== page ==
Today we’d like to introduce you to Abby Bassett.
Abby, can you briefly walk us through your story – how you started and how you got to where you are today.
I first starting practicing yoga when I was 16. A friend dragged me to the local library where we rolled around on the floor for 45 minutes. I definitely didn’t “get” it but I knew, I enjoyed it because I left feeling a little lighter and a little happier. I practiced yoga on and off through college and into my professional years but a fast-paced, high-stress job, combined with a brutal commute prevented me from hitting the mat more than once a week.
Fast forward many years later. I survived and escaped an emotionally abusive marriage. I quit my insane job as a journalist at CNN and found love again. I started freelancing. I wrote, I shot video, I edited, I ran social media campaigns, I worked for start-ups, I produced for PBS — I did anything I could to earn a buck and pay rent. It was one of the most productive and liberating periods of my life. After years of trying to fit into someone else’s ideal, it felt like coming home to myself again. I picked up old hobbies and passions and found myself back on my mat once again.
After living in New York for far too long, I needed a change. Nelson, my boyfriend, and I decided to move to Austin, Texas. It didn’t take me long to find a fantastic neighborhood studio near my house and start practicing again. Within a few short months, I committed to doing a teacher training and met some of the most amazing, compassionate, strong, incredible yoga teachers in the industry, many of them with more than ten years of experience. I trained with the team at Practice Yoga Austin and absorbed everything I could. When I finished training I immediately started teaching at the YMCA.
I wanted to teach people like me. People who thought the didn’t have time, or space, or energy to practice yoga. I wanted to teach people who didn’t have the perfect body, those who can’t do handstand or wheel pose, those who, like me, looked at Instagram every day and thought, “I’ll never be that.” I wanted to empower those of us who feel “less-than” to tap into the deep wellspring of yoga and heal and discover that really, we are all that we need. I wanted to help us “normal” people feel like we didn’t have to be thin, insanely flexible, or scantily dressed to be “good” at yoga. Hell, we don’t even have to be able to touch our toes! There’s a passage in the Bhagavad Gita that says “On this path effort never goes to waste and there is no failure. Even a little effort on the path of yoga will protect you from the greatest fear.” That is what I strive to impart to my students through Yoga For Normal People — we don’t have to be perfect to be good at yoga!
A few months after I finished teacher training in Austin, life intervened once again. Nelson took a big job in Los Angeles and I was on the verge of re-entering the corporate world once again. We moved to L.A. in May of 2017 and I began teaching at local studios around the South Bay. I currently work full-time and teach yoga as much as I can.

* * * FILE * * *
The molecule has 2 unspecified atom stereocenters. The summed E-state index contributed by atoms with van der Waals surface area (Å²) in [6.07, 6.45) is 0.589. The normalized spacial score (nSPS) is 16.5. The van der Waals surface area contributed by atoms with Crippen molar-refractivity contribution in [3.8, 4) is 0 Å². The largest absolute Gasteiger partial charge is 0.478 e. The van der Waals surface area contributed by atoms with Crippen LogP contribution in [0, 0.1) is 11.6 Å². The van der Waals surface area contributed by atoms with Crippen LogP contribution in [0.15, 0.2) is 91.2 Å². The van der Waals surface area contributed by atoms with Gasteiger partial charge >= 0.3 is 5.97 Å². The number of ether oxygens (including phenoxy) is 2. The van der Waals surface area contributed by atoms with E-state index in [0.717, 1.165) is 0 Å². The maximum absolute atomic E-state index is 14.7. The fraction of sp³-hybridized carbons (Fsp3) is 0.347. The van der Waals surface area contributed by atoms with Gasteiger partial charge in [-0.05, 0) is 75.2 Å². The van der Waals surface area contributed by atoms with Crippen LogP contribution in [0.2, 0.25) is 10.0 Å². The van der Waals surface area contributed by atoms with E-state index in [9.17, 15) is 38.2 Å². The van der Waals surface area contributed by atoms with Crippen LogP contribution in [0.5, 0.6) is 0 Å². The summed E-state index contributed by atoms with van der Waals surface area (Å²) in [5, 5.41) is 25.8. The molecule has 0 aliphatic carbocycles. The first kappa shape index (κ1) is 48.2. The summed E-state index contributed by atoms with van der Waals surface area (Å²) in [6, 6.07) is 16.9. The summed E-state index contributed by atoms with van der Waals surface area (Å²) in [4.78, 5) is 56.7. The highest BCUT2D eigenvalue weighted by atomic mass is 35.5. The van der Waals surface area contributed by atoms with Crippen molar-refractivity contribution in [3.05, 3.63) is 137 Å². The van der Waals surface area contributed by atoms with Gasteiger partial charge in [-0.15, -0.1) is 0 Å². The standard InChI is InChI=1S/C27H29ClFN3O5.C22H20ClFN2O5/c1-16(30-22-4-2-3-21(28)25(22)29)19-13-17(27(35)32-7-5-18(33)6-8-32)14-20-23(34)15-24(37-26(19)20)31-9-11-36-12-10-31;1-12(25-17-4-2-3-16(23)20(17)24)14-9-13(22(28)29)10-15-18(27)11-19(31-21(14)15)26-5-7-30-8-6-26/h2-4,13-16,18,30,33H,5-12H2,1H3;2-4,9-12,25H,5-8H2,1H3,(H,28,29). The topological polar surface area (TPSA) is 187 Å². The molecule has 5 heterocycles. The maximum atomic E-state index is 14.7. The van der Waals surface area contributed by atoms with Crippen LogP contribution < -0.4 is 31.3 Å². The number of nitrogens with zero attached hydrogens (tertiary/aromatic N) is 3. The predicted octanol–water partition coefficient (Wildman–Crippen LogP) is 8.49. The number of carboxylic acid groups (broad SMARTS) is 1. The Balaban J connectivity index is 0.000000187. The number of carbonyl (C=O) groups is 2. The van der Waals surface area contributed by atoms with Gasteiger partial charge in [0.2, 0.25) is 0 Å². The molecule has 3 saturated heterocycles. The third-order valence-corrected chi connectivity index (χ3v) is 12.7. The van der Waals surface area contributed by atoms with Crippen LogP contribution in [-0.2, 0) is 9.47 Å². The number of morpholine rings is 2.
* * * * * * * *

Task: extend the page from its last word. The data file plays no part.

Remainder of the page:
Great, so let’s dig a little deeper into the story – has it been an easy path overall and if not, what were the challenges you’ve had to overcome?
It hasn’t always been a smooth road. Finding ways to meld the things that make my heart sing with the ability to put a roof over my head is always a bit tricky. It’s no secret that yoga teachers don’t get paid very well unless you are at the very upper echelons of the industry. That takes years. That’s why I work a full-time job and dedicate as much of my “free” time to teaching and practicing yoga.
Mostly my challenges come in the form of finding a balance. A balance between teaching, working in a very high pressure, full-time, corporate job and finding time to practice myself. I’ve come to realize that without my own practice, my teaching suffers and getting on my mat has become a very important part of my process. If I can’t feel a pose in my own body, I don’t have the information I need to teach it.
Yoga For Normal People – what should we know? What do you guys do best? What sets you apart from the competition?
I run Yoga For Normal People and CNTRL Media.
I have always been a storyteller at heart — even from a very young age. I run all of my freelance work through CNTRL Media and specialize in multi-media storytelling, social media, and branding. I write, edit, shoot and edit video and consult companies large and small on creating engaging, creative and compelling content across a variety of fields and platforms.
My storytelling infuses my yoga teaching, too. Through Yoga For Normal People, I offer classes (both public and private) and share stories of my own struggles and triumphs. In class, I am known for creating accessible, challenging, and uplifting yoga practices that allow students to tap into their deeper awareness and leave feeling rejuvenated and relieved.
People return to my classes again and again because they say they always leave feeling like they are a new person. It gives me tremendous joy to be able to touch people through the storytelling of yoga. I love feeling like I’m able to make the world just a little better as I help others find peace.
What moment in your career do you look back most fondly on?
I’ve recently been asked to lead a teacher training module at The Yoga Harbor, the studio I teach at in Torrance. I’m beyond thrilled to be able to help new teachers find their voices and can’t wait to be a part of their journey.
- Website: https://yogafornormalpeople.com
- Email: firstname.lastname@example.org
- Instagram: https://www.instagram.com/yogafornormalpeople
- Facebook: https://www.facebook.com/yogafornormalpeople
- Twitter: https://twitter.com/yoganrmalpeople
- Other: https://cntrlmedia.com/